(Google Google) I'm please to say that a man from the western half of Virginia did invent the cigarette rolling machine -- his birthplace was in Roanoke, VA: James Albert Bonsack. McCormick's reaper was invented in the Shenandoah Valley. Roanoke is at the terminus of that. Neither happened before the Civil War. Most inventions seem to come from middling men and women -- not from either the very poor or the very rich.

Nicaragua was fairly polarized between the very powerful and the very powerless for centuries. The technology still comes from the outside, but at least the local kids are learning how to fix things. Maybe their children will learn how to invent better ways of doing things.

One problem isn't redness or blueness, but urban vs. rural. A friend has been explaining Eastern vs. Western. My politics were forged in the Civil Rights Era in the South, so it took me a while to see where he was coming from.

The FSLN seems like an urban party most of the time, at least in terms of the people running it. German Pomares was one of the few upper level FSLN members who came from a peasant background -- and he died. The PLI I don't know as much about but the flavor is slightly patron-based rural, small shop keeper, based on who shows up in the rally trucks and buses. A lot of the poor find it psychologically comforting to believe that their upper classes care for them. That sort of seems universal. Left politics are pretty much universally urban, where the daily visual space is collectively constructed. The farm worker either wants land of his own, or he wants a good boss who takes care of him. If he believes in his boss, he'll defend him. If not, not.

Rebecca Brown

In a nutshell the answer is No

Nicaraguans, the powerless majority, are lightyears away from having a clear view of what is really going on or at best they just ignore it. Here in Nicaragua most people live where they live not because of their politics but because that is where they make their living. This last elections, at least in Chinandega most people didn't vote, the opposition that is, since most everyone perceived the whole affair to be a sham. As many people said " we voted but we didn't elect ". Wether the investors are foreign or local doesn't really matter. A business man is all about the profit , nothing else be it Pellas or a Canadian mining company. What are we to do ? We need the jobs. Nicaragua is still very polarized between the very powerful and the very powerless. As far as I can remember we had people that learned to fix whatever technology we had. I do hope our children will learn how to invent better ways of doing things. A lot of the poor find it psychologically comforting to believe that their upper classes care for them.? I don't know about that. Most poor I know are not so kin on the rich and powerful. That great majority are so painfully ignorant about almost everything and so missinformed they are so easy to manipulate. They go around repeating what they heard from the "leaders" like parrots it is so sad. That is how it has been since forever. We Nicaraguans are either naive or slow, or so it seems. I tell you and believe me I am not the only one to think about it this way, it is just that we aren't that many, but the whole freaking thing is nothing but plain Bullshit. The Sandinistas, Ortega and Murillo were once part of that, had a great opportunity to take a whole generation of Nicaraguans and teach them to be leaders and thinkers and doers and inventors you name it. The Sandinistas couldn't do it . Whatever the reasons, valid or not, they couldn't do it, and for sure the other parties couldn't do it either. Or maybe they didn't want to, who knows, maybe it wasn't in their best interests. And Now we have Ortega and Murillo bent on creating a nation full of people that can't or won't think for themselves and follow their beck and call like a bunch of borregos. They look so smashing wearing their psychodelic t-shirts. Pretty cultish don't you think. Reminds me of another youth movement back in the early 1930's in Europe. The way we have been going about fixing our problems is laughable and enfuriating at the same time. LOTS of WORDS and not much doing. On this land for so long we have been ruled and defined by these two very Nicaraguan sayings: Muchos los diablos y muy poca el agua bendita / Too many the demons and not enough holy water and No hay nada mas peor que poner a un Indio a repartir chicha / There is nothing worse than having an Indio in charge of the drinks.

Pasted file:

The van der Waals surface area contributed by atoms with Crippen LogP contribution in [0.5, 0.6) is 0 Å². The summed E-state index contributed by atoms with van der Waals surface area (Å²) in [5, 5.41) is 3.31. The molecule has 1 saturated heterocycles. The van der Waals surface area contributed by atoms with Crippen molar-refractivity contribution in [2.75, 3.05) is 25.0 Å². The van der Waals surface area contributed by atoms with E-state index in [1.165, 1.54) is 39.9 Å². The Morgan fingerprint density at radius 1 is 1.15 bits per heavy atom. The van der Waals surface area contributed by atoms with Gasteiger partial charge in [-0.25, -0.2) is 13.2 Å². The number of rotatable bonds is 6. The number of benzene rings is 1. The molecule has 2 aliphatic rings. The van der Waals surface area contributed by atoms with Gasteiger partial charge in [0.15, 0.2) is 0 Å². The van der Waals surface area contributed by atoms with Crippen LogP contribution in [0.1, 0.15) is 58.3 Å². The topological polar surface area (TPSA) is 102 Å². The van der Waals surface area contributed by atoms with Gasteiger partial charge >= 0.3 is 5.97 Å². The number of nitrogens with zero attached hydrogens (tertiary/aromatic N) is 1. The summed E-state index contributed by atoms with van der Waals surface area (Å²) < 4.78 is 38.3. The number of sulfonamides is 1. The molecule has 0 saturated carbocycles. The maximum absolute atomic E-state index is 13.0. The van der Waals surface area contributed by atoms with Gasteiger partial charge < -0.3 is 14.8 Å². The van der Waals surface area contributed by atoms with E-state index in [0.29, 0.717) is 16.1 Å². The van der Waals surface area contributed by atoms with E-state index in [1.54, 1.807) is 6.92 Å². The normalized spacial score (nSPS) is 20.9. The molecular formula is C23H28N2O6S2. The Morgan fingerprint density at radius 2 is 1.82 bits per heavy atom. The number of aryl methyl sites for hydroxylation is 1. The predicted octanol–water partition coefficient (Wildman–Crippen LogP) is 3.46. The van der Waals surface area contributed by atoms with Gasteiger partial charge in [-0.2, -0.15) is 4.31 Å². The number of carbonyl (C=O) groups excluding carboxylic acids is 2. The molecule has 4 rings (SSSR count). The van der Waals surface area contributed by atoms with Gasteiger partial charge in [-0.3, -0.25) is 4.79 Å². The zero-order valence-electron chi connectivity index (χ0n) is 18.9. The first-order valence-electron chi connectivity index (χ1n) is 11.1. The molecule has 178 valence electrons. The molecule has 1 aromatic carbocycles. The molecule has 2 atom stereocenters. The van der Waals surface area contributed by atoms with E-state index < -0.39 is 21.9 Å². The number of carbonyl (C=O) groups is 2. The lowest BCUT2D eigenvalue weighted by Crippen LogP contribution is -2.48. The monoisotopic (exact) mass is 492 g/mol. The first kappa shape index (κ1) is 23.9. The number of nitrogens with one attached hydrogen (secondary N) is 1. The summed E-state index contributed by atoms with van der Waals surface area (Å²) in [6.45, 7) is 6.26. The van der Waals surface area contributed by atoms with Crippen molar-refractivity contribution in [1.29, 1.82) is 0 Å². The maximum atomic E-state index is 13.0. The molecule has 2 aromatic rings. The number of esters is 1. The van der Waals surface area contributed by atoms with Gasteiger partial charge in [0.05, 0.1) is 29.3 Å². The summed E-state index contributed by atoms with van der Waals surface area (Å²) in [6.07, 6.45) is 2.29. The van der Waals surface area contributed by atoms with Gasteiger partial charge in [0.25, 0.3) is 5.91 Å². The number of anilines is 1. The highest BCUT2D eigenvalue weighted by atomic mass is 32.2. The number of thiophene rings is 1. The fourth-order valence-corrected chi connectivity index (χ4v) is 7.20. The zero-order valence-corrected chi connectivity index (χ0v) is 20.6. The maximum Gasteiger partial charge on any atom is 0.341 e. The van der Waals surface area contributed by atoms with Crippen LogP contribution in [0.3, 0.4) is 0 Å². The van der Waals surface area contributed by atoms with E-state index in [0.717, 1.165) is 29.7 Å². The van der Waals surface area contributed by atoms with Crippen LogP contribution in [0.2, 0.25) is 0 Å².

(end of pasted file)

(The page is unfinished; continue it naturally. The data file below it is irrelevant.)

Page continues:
Any solution...

to how you see it?

Long version or short version?